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What Books You Should Read
Conrad Franey

Written in 2008 and Updated Periodically
I recently hosted a dinner party and an M.D. acquaintance poised the question, “So what are your ten best books?”

I quickly threw out a few recommendations; others chimed in. We scanned my library and I loaned a few books; a rare action. (Once I’ve read a I’m loathe to let it go; by reading it I feel I own it…forever.)

Days later, the question remains. “What are your ten best books?”

Book lists are older than Alexandria’s first scroll, but this list would be mine…therein lies the fun. I have been keeping tally of my book reading since I turned 40, eight years ago. I record the title, author, date, number of pages and total number of pages per annum.

For instance, the millennium saw a total of 68 books comprising 19,658 pages. In 2003, I recorded 59 books and 17,289 pages. Last year, ’07, I plowed through 61 books and 16,772 pages. I also kept track of the time I spent reading and can report that I spent an even 300 hours or 12.5 days spent reading in ’07.

You find me obsessive regarding my book reading and list making?


There are worse problems than an affinity for the printed word. (I recently finished A Gentle Madness by Nicolas Brisbanes that chronicles obsessive book collectors throughout the ages. I find the title to be spot-on.)

Give or take, I’ve read 500 books during the past eight years. Certainly, one should be able to mine ten “best” books from this rich deposit. But first, I suppose I owe it to myself and the reader to define “best.”

One could simply take Shakespeare’s First Folio and select ten favorites. Who can argue with the Bard? But that seems a bit narrow and stuffy. Conversely, I suppose one could easily throw out obvious choices. Something along the lines of:

  • The Wealth of Nations (Adam Smith)
  • Ulysses (James Joyce)
  • King Lear (Shakespeare)
  • The Rise and Fall of the Roman Empire (Edward Gibbon)
  • On the Origin of Species (Charles Darwin)
  • The Odyssey (Homer)
  • Summa Theologica (Thomas Aquinas)
  • The Bible (Various)
  • The Bhagavad Gita (Various)
  • Meditations (Marcus Aurelius)

But that is not the point.

This is MY list. The books listed above certainly have had a huge impact on the lives of literally millions of readers across millennia, yet they do not, necessarily qualify for my list of “best books.”

So, for better or worse, here is my definition of “best books”:

Books that I simply enjoyed. Books that I found well-written and that opened up an entirely new world and/or way of thinking. Another way of putting this may be: books that changed my life.

(For the record, The Bible can not be included in this list; The Bible exists in another realm.)

Here goes:

  1. The Iliad. Homer. People tend to be familiar with the more accessible Odyssey featuring the Sirens, Cyclops, et. al. But this poem is the foundation of Western Literature and, indeed, to my mind, Western Civilization. One literally can not get through a day without stumbling across a reference to something from The Iliad.
  2. Lonesome Dove by Larry McMurtry. Sublime writing and characters I want to meet in heaven. This isn’t a Western; this is a novel about the grand sweep of humanity.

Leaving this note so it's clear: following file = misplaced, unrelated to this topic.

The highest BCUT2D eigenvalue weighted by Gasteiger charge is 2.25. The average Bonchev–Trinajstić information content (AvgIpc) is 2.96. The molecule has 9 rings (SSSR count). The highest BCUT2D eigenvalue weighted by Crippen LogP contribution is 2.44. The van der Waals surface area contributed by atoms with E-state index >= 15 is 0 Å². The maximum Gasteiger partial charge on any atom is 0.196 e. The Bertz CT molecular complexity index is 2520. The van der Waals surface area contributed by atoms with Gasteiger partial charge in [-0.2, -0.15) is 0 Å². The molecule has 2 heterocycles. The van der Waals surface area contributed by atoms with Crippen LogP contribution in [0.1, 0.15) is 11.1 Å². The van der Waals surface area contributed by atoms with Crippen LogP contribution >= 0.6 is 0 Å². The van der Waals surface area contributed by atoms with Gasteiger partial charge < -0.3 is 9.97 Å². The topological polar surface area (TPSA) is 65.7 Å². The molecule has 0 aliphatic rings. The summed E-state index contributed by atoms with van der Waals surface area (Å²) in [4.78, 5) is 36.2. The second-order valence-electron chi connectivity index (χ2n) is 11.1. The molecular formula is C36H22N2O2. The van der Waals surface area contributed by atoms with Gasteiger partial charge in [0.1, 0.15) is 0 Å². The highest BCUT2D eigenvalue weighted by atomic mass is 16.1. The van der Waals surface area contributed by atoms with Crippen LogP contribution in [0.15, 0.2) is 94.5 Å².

3. The Killer Angels by Michael Shaara. If you think you understand American History and, in particular, the Civil War, you don’t until you have read this book. You will never look at our history again…you will never think of bravery or sacrifice in the same manner.
  4. Patton-A Genius for War by Carlo D’Este. One of the finest biographies I have ever read about one of the most enigmatic humans to ever live. Superb!
  5. The Last Lion by William Manchester. Winston Churchill was a dyslexic child with a father who thought him a dullard (a father who eventually died a syphilitic lunatic). The dullard grew up to be a war hero, a prisoner of war (who filed stories from behind enemy lines!), the most famous journalist of his age, a Nobel prize winning historian and, oh yeah, the savior of Western Civilization. All this from a man who began every morning in bed with a glass of scotch. Manchester’s two volume series paints Churchill better than any other I have read. And by the way, Manchester died before he got the collection to WWII.

    (2018: An update: Author and historian Paul Reid wrote the third and final volume. I read it and sent Reid a fan letter. He actually phoned me and we had a 15-minute conversation about Churchill. That ranks as one of the highlights of my literary life.)

  6. The Cruel Sea by Nicholas Monsarrat. Marvelous book. Very well written. Covers the convoys during WWII and the battle they fought to provision England and the Allies during Overlord.
  7. Hamlet by William Shakespeare. I’ve read it, I don’t know, ten times. Hamlet remains the pinnacle of literature. Layer upon layer upon layer of rich text, character interaction and heartbreak. And, as my Dad used to say, “The best thing about Shakespeare is that, in the end, everybody dies!”
  8. A Short History of Nearly Everything by Bill Bryson. I believe this to be one of the most intellectually entertaining and stimulating books I have ever read. From protons to Darwin to the heat of the sun, he covers it all. For the first time I understand gravity and relativity to a certain degree. Fun book. Good book.
  9. Empire—The Rise and Demise of the British World Order and the Lessons for Global Power by Niall Ferguson. Wonderful book…though politically incorrect. His thesis, in short, is that, yes, the British are guilty of some heinous things such as slavery and the opium trade. Yet, they were also the most benign empire in history and when they left, they left behind an appreciation for parliamentary democracy, the rule of law, private property, Protestantism and the corresponding work ethic, schools, roads, sanitation and a few other worthwhile things such as the English language. Great read.